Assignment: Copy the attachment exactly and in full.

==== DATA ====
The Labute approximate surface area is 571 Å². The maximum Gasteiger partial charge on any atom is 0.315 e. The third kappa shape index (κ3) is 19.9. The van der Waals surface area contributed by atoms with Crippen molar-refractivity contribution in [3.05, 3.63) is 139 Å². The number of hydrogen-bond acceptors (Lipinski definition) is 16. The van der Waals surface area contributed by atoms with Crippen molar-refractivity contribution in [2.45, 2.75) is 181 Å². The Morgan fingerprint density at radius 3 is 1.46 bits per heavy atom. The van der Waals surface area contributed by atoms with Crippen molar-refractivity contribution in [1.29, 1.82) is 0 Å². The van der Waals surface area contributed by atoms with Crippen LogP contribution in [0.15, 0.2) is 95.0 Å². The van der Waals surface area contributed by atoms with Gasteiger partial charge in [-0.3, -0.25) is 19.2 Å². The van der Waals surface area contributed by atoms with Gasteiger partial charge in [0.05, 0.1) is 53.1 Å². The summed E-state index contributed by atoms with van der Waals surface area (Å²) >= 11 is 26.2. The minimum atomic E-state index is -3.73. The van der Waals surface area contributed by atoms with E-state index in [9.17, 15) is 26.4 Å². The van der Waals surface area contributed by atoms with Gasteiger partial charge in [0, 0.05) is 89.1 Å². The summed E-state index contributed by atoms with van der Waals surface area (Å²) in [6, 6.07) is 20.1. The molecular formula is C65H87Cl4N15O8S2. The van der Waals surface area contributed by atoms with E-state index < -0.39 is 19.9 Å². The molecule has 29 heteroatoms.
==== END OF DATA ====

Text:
The Labute approximate surface area is 571 Å². The maximum Gasteiger partial charge on any atom is 0.315 e. The third kappa shape index (κ3) is 19.9. The van der Waals surface area contributed by atoms with Crippen molar-refractivity contribution in [3.05, 3.63) is 139 Å². The number of hydrogen-bond acceptors (Lipinski definition) is 16. The van der Waals surface area contributed by atoms with Crippen molar-refractivity contribution in [2.45, 2.75) is 181 Å². The Morgan fingerprint density at radius 3 is 1.46 bits per heavy atom. The van der Waals surface area contributed by atoms with Crippen molar-refractivity contribution in [1.29, 1.82) is 0 Å². The van der Waals surface area contributed by atoms with Crippen LogP contribution in [0.15, 0.2) is 95.0 Å². The van der Waals surface area contributed by atoms with Gasteiger partial charge in [-0.3, -0.25) is 19.2 Å². The van der Waals surface area contributed by atoms with Gasteiger partial charge in [0.05, 0.1) is 53.1 Å². The summed E-state index contributed by atoms with van der Waals surface area (Å²) >= 11 is 26.2. The minimum atomic E-state index is -3.73. The van der Waals surface area contributed by atoms with E-state index in [9.17, 15) is 26.4 Å². The van der Waals surface area contributed by atoms with Gasteiger partial charge in [0, 0.05) is 89.1 Å². The summed E-state index contributed by atoms with van der Waals surface area (Å²) in [6, 6.07) is 20.1. The molecular formula is C65H87Cl4N15O8S2. The van der Waals surface area contributed by atoms with E-state index < -0.39 is 19.9 Å². The molecule has 29 heteroatoms.